Never heard of Bartime, King Kong or Hubsmith? These are the gems we sometimes find roaming the halls of Eurobike. All three are Asian brands, and all three had something interesting to show.

Above, Bartime’s oversized driveside flanges came in two flavors, both using starfish like protrusions to improve the bracing angle and even out spoke tension in the wheel builds. The freewheel body has an aluminum option with steel strips on most cassette splines. Inside, it had more teeth than a giant shark, and connecting it to the hub were carbon fiber bladed spokes…


Is that enough points of engagement for you?



This one shows the other flange shape, which allows for straight pull spokes rather than J-bend. The spokes’ nub slots into the socket on the flange, which has a massive 80mm diameter on the drive side. Steel ends are bonded into a carbon fiber blade that yields a 300kg tension limit.




King Kong, not to be confused with Tune’s individual King and Kong front and rear hub combo, had this new K.K. Rival hub on display. The basics are somewhat standard -alloy shell, various flange styles, road and mountain bike (even BMX)- but the internal pawl mechanism was unique. Three distinct rows of pawls were offset into pairs inside a very wide ring of teeth. This put just two pawls at a time in contact with the teeth for a secure hold. The dual locations meant more effective engagement points, but reduced drag versus all three rows having pawls at each point.



Look closely at this one from Hubsmith…see anything unusual?


How ’bout now?


Called Fusion Spokes, it’s a combination of straight pull and J-bend spokes on the same hub. The idea is to offer the benefits of both, yielding a wheel with good lateral stiffness and a comfortable ride.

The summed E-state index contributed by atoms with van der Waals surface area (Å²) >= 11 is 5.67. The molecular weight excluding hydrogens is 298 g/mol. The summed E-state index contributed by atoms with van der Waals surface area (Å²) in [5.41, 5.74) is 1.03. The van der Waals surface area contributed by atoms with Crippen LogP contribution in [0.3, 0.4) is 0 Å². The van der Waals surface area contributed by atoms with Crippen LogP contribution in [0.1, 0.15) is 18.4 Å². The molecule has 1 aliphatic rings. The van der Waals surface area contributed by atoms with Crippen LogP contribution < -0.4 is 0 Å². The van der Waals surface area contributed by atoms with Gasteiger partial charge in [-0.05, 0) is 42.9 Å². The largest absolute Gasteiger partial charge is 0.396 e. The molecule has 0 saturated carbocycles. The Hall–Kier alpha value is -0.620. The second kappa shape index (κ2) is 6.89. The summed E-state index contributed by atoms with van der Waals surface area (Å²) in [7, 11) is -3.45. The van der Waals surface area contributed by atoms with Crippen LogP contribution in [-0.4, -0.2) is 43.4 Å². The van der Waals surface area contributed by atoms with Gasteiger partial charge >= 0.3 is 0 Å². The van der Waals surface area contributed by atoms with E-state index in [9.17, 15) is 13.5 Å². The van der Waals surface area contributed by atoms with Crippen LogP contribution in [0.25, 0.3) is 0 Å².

They’re laced to carbon rims that use a Double Forming construction process that marries high Tg resin with a Nano-Elastomer resin system. They say the combination allows the braking surface to reach 250ºC (482ºF) with no deformation or risk of delamination. That should give you the confidence to brake hard and long on extended descents.


They also had this heavily machined hub concept with straight pull flanges and a carbon shell.


  1. The Bartime and King Kong are interesting. It looks like a pretty complex mechanism on the King Kong and I know it can be tough wording these things, but It’d be great to see a little more detail on the King Kong ratchet mechanics, and how many sets of the pawl pairs engage at once.

    Those carbon spokes are a cool concept. They look thinner than the Sapim ones, so perhaps better aerodynamically, although they also look a little like Fiberflights….shudder….

    On the Hubsmith, since when is J-bend vs. straight pull about ride comfort?

  2. I find it difficult to get enthused about the never ending new hub designs constantly making these pages. The fact is I have never had a failure or performance issue of any type with my Chris King built wheels. Ever. In 30+ years. 15 different sets. You’d almost have to pay me actual USD to use something different.

    • I’ve never had a Chris King hub fail but they sure do suck. One set with 25k miles, the other with over 10k and a got fed up with the pseudo durability. They’re durable if you tighten them ALL THE TIME. For me, it was at best, 150 miles before they needed tightened.
      Not an issue with any other hubs I’ve owned, Hope, DT, White, I9, and really? I’d give any of these designs a chance before I ever use a King hub again.

    • Well Chase you’re missing out then! A lot of cool hub designs out there. CK virtual unchanged beside xd driver and various axel standards. Like others have said there are a lot better hubs out there today. Go try some Onyx hubs. I bet you sell your CK’s after that!

  3. The Bar Time hub violates American Classic’s steel faced cassette spline patent.
    I’m not sure if the Hubsmith one does too since it’s only a partial plate.

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